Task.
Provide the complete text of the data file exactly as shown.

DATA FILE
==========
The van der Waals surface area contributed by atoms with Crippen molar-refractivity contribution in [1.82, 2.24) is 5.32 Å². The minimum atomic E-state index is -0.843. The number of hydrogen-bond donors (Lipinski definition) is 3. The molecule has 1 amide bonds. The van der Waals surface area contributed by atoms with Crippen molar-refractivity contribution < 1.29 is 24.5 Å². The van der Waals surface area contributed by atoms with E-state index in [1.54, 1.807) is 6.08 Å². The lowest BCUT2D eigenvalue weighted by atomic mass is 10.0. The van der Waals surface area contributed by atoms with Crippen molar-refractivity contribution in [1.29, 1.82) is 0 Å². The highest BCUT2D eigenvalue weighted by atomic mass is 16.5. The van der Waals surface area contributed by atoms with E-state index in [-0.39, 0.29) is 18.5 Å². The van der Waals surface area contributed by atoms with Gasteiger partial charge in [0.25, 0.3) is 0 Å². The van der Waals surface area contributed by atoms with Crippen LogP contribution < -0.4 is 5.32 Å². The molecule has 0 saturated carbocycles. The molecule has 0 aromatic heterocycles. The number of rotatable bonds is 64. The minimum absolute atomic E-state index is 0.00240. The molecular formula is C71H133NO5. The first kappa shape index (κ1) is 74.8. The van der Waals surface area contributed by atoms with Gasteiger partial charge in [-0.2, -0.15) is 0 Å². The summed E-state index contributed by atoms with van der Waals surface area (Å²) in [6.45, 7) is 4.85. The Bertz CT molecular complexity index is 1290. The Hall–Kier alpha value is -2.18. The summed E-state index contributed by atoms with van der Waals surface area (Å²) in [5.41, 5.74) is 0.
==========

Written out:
The van der Waals surface area contributed by atoms with Crippen molar-refractivity contribution in [1.82, 2.24) is 5.32 Å². The minimum atomic E-state index is -0.843. The number of hydrogen-bond donors (Lipinski definition) is 3. The molecule has 1 amide bonds. The van der Waals surface area contributed by atoms with Crippen molar-refractivity contribution < 1.29 is 24.5 Å². The van der Waals surface area contributed by atoms with E-state index in [1.54, 1.807) is 6.08 Å². The lowest BCUT2D eigenvalue weighted by atomic mass is 10.0. The van der Waals surface area contributed by atoms with Crippen molar-refractivity contribution in [1.29, 1.82) is 0 Å². The highest BCUT2D eigenvalue weighted by atomic mass is 16.5. The van der Waals surface area contributed by atoms with E-state index in [-0.39, 0.29) is 18.5 Å². The van der Waals surface area contributed by atoms with Gasteiger partial charge in [0.25, 0.3) is 0 Å². The van der Waals surface area contributed by atoms with Crippen LogP contribution < -0.4 is 5.32 Å². The molecule has 0 saturated carbocycles. The molecule has 0 aromatic heterocycles. The number of rotatable bonds is 64. The minimum absolute atomic E-state index is 0.00240. The molecular formula is C71H133NO5. The first kappa shape index (κ1) is 74.8. The van der Waals surface area contributed by atoms with Gasteiger partial charge in [-0.2, -0.15) is 0 Å². The summed E-state index contributed by atoms with van der Waals surface area (Å²) in [6.45, 7) is 4.85. The Bertz CT molecular complexity index is 1290. The Hall–Kier alpha value is -2.18. The summed E-state index contributed by atoms with van der Waals surface area (Å²) in [5.41, 5.74) is 0.